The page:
The legendary New York street life that attracts shoppers and tourists from all over the world is threatened by the unrestricted rule of the private auto. The city's powerful downtown businesses and auto lobby have doggedly opposed sensible proposals to limit parking, put tolls on all the bridges going in to Manhattan, and close streets to traffic. Federal and state transportation funds overwhelmingly support travel by auto. Pedestrian and cyclist fatalities occur at the rate of almost one a day.

The movement against auto dominance has won some significant victories. This year the city issued its first-ever Bicycle Master Plan, and new bike lanes are slowly appearing on city streets. "Traffic calming" is now in the vocabulary of community groups and city officials. For the first time, the city has installed speed humps on residential blocks. Legislation has been introduced in the state legislature to allow the city to post lower speed limits on residential blocks. And the current administration's promised crackdown on errant taxis and speeders would not have been initiated if not for the widespread opposition to the mayor's grandstands against jaywalking and cyclists.

The movement against auto dependence has grown in reaction to the city administration's campaign to bring "superstores"—large suburban-style retail chains—to the city. Unlike the city's older department stores, these "big box" retailers bring acres of parking, thus more cars and air pollution, and are designed in a way that neglects the street and its life. A broad coalition of forces defeated the City Planning Department's recent proposal to modify zoning regulations to allow superstores to locate without planning review in most industrial areas. There have been other victories, but there are also more big boxes now than there should be.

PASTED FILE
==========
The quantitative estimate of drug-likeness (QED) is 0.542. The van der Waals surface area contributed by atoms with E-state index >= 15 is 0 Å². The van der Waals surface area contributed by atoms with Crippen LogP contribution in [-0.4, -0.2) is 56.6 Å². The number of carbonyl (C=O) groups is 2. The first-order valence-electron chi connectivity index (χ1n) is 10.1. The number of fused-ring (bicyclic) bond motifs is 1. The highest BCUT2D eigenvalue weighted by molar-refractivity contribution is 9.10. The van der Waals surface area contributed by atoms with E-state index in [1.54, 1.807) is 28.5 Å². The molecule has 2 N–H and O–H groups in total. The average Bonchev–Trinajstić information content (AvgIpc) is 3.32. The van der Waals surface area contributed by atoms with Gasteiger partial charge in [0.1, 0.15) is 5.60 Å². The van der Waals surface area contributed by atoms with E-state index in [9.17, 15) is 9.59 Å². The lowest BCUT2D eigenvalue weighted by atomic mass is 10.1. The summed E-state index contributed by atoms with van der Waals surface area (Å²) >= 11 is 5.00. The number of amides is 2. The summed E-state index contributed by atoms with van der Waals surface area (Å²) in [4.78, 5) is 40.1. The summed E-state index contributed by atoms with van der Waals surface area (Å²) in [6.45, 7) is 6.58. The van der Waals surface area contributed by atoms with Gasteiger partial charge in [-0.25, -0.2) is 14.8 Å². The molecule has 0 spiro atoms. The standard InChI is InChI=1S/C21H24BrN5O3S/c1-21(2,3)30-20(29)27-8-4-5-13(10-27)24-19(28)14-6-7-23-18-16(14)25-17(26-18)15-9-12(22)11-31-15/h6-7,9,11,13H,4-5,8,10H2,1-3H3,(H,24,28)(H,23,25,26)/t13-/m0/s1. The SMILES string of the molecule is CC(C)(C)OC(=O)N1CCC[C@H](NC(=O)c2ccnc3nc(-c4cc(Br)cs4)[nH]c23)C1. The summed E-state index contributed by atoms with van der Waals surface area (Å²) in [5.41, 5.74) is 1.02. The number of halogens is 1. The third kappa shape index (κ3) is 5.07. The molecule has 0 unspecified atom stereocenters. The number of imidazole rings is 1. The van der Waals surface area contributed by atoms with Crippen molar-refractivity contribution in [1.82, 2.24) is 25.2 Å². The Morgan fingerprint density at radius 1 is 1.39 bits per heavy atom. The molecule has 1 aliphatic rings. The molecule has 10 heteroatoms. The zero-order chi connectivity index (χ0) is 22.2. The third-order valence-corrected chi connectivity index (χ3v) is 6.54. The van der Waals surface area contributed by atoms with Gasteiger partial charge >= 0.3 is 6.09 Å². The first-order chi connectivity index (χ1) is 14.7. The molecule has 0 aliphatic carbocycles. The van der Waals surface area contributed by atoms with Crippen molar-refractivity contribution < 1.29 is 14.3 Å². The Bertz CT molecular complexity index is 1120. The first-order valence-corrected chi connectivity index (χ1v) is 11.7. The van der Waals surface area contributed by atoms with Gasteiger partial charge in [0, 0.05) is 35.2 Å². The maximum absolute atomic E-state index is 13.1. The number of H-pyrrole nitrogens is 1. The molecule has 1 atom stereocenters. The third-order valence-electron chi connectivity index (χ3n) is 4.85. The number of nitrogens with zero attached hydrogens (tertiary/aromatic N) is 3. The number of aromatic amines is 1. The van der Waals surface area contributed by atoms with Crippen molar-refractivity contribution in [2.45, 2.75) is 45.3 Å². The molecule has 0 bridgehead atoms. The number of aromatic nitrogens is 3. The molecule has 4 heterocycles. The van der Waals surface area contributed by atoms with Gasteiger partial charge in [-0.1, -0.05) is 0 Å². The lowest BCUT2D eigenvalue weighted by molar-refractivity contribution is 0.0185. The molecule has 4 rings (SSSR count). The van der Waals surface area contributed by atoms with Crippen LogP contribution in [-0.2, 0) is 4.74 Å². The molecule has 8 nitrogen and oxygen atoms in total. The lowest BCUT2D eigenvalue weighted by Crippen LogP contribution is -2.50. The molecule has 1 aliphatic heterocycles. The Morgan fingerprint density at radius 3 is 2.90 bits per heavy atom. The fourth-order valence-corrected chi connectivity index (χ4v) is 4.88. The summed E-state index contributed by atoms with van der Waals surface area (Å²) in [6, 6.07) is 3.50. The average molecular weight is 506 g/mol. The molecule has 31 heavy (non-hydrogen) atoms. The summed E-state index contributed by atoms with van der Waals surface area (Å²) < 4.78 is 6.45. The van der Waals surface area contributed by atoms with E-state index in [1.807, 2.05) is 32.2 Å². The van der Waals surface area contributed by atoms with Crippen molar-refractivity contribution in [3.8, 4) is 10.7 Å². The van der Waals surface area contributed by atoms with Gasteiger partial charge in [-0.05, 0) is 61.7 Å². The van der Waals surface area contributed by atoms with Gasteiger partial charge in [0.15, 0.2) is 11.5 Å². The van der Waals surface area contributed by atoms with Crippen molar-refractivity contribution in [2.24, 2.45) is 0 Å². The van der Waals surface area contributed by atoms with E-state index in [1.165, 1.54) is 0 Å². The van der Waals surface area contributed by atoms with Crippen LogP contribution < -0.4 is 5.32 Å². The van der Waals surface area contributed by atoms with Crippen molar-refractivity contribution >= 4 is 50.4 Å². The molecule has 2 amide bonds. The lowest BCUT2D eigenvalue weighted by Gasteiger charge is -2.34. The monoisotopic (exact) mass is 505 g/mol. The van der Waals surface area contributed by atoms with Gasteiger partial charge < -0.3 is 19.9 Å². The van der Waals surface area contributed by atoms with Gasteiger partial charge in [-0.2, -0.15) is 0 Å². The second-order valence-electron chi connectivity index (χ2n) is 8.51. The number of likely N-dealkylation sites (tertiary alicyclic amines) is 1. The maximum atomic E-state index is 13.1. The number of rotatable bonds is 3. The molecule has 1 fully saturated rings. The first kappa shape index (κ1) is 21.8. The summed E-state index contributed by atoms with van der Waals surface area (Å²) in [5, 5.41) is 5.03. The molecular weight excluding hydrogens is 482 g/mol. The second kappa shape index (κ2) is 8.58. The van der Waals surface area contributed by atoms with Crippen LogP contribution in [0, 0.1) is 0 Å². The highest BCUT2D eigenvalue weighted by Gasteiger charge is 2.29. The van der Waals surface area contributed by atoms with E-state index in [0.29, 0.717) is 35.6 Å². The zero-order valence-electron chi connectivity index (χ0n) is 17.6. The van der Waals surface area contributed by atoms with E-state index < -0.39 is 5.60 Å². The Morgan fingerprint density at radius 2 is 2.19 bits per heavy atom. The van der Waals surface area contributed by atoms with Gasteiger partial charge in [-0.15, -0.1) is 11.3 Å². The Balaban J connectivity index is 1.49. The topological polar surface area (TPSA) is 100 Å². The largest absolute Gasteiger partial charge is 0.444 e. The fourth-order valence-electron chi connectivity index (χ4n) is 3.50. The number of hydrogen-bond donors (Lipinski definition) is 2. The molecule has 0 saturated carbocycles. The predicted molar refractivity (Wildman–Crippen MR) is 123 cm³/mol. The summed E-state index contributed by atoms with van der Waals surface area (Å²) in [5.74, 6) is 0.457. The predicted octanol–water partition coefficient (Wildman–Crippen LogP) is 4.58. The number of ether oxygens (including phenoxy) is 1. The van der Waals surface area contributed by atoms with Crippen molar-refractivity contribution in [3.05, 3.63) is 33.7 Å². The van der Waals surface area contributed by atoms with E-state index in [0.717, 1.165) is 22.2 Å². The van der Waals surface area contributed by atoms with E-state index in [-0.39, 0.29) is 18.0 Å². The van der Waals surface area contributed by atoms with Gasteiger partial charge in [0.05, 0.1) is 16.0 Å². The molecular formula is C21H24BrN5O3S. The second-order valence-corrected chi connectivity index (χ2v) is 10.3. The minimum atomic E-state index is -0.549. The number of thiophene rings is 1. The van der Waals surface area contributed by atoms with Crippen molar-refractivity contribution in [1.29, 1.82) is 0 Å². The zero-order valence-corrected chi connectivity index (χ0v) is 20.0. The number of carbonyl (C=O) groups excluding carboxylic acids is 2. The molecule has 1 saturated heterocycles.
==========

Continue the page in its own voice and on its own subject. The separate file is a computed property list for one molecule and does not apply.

Mayor Rudolph Giuliani has consistently tried to limit access to public places in pursuit of privatization and his undemocratic interpretation of "quality of life." A federal judge recently rebuked the mayor for witholding permission for demonstrations he doesn't favor. A small demonstration in Harlem met with an army of armed police, and a peaceful vigil against anti-gay violence was violently attacked by police. Street vendors and artists have been banned from large sections of Manhattan. The administration has announced plans to restrict permits for block parties and street festivals. However, whether it's to save community gardens or protect the right to assemble, the city's communities are organizing to protect their public places.


The mayor's heralded improvements in the quality of life have occurred mostly in neighborhoods where three-piece suits and Starbucks are the norm. The drop in crime? It's a national trend and in New York it started four years before Giuliani came into office. The decline in vacant storefronts and apartments? It's the economy. The disappearance of the homeless? They're still homeless, but out of sight of Wall Street and the Six O'clock News. The movements I have described have done more in the long run to improve the quality of life for the greatest number of people in the city. They are working for a cleaner environment, public places and an end to environmental inequities. They more than government are advocates of planning—participatory, democratic planning.

Tom Angotti is Professor and Chairperson of the Pratt Institute Graduate Center for Planning and the Environment. He is Executive Editor of Planners Network and Associate Editor of Planning Practice and Research. He was technical advisor to the Red Hook (Brooklyn) community plan and is involved in waterfront planning, and bicycle and pedestrian advocacy.